However, when they say that a situation is “Padre” like…
- “Qué Padre”
- Or “Está Padre”
What they mean is:
- Example: Está muy padre que tus papás no se enojaron por lo que pasó en la fiesta.
- Translation: It’s cool your parents didn’t get mad about what happened at the party.
- Example: ¿Entonces vienes con el primo Enrique mañana? ¡Qué padre!
- Translation: So you’re coming with cousin Enrique tomorrow? That’s so cool!
This word is a variation of “Padre”.
And this is just a way to increase the impact of “Qué padre”.
It’s like the superlative of “Padre” so to speak.
So, if something is “padre” (cool), then something better would be padrísimo (super cool).
- Example: Déjame presentarte a un chavo que juega en un equipo padrísimo.
- Translation: Let me introduce you to a guy who plays for a super cool football team.
I heard this phrase from one of my Mexican colleagues at work.
She was talking about a website and came up with this idiom out of the blue.
What she wanted to say was that the site was pretty cool using the phrase:
- Example: Me encanta ese sitio de internet, creo que está muy cañón el diseño.
- Translation: I love this website, I think the design is cool.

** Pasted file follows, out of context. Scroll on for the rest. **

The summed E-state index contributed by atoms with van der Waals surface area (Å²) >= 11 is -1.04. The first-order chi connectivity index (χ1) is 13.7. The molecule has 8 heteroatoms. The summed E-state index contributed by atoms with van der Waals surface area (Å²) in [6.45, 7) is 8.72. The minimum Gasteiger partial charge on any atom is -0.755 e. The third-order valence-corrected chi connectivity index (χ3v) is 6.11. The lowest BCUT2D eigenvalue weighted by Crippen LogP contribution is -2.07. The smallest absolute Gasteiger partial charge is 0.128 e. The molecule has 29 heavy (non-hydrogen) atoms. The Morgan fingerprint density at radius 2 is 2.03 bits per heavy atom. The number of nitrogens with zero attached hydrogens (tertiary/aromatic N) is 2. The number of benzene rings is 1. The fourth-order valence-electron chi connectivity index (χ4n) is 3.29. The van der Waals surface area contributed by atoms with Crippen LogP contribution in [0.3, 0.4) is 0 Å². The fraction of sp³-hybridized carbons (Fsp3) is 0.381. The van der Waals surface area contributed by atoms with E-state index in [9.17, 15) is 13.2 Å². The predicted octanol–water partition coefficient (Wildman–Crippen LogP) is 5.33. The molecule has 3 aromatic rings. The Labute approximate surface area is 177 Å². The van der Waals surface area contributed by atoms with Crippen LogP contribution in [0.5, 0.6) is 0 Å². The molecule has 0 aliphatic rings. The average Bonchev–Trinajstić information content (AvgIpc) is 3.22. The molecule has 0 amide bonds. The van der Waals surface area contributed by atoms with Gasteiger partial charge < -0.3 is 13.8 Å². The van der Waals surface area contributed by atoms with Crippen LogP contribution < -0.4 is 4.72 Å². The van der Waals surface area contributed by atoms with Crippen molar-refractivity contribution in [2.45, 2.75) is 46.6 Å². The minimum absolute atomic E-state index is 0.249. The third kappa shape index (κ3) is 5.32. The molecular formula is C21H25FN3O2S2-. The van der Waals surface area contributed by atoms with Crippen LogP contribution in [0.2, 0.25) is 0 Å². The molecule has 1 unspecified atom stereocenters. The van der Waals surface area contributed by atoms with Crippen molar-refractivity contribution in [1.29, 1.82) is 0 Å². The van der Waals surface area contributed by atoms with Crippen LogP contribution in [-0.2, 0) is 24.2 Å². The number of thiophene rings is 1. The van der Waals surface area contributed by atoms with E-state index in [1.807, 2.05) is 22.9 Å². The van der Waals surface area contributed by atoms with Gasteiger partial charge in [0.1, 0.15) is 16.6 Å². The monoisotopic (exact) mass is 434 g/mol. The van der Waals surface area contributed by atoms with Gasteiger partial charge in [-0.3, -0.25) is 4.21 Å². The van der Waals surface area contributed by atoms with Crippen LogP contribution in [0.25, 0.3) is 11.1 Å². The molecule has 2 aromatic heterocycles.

I’m not Mexican, but I feel like this is a variation of the previous phrase.
However, the word “Cabrón” is a popular word for swearing in México.
I guess it would be some kind of an equivalent for “it’s f*cking” cool in the mariachi country.
Depending on the context, people might also use this phrase to mean that something is really difficult.
Something like “f*cking difficult” in English.
- Example: Oye me encanta este programa de TV, está cabrón, ¿no?
- Translation: Hey I love this TV show, it’s cool, isn’t it?
- Example: Comprar casa está cabrón por estos días, todo está muy caro.
- Translation: Buying a house is difficult these days, everything is very expensive.
As a Colombian, I want to say that this is one of the phrases that Mexicans typically use.
I mean, if I hear someone saying this phrase as a way to say cool, I immediately think he or she is Mexican.
I guess it became popular because TV Spanish dubbing is mostly done in Mexico these days, and they use “buena onda” quite often.
They say it to define something or someone as “cool”.
- Example: Qué buena onda que pudiste venir a visitarme al hospital, gracias.
- Translation: It’s really cool that you were able to come to visit me at the hospital, thank you.
- Example: Tu abuela es muy buena onda, habla como si tuviera 20 años.
- Translation: Your grandma is really cool, she talks like she was a 20 year old.
Look up this word in a dictionary and you’ll get “soft”.
However, this is the Mexican way to say “cool” in Spanish just like a surfer would say “right on!” In English.
The first time I heard it was in Pixar’s movie Finding Nemo.
Right in this scene, the little turtle was celebrating that he had managed to get back to the turtle’s current.
The old turtle gets excited and shakes hands with the little one(or should I say they crush heads) as he says:
— Entonces, te bañas y vamos a almorzar a tu restaurante favorito— (So, you take a shower, and then we go have lunch at your favorite restaurant)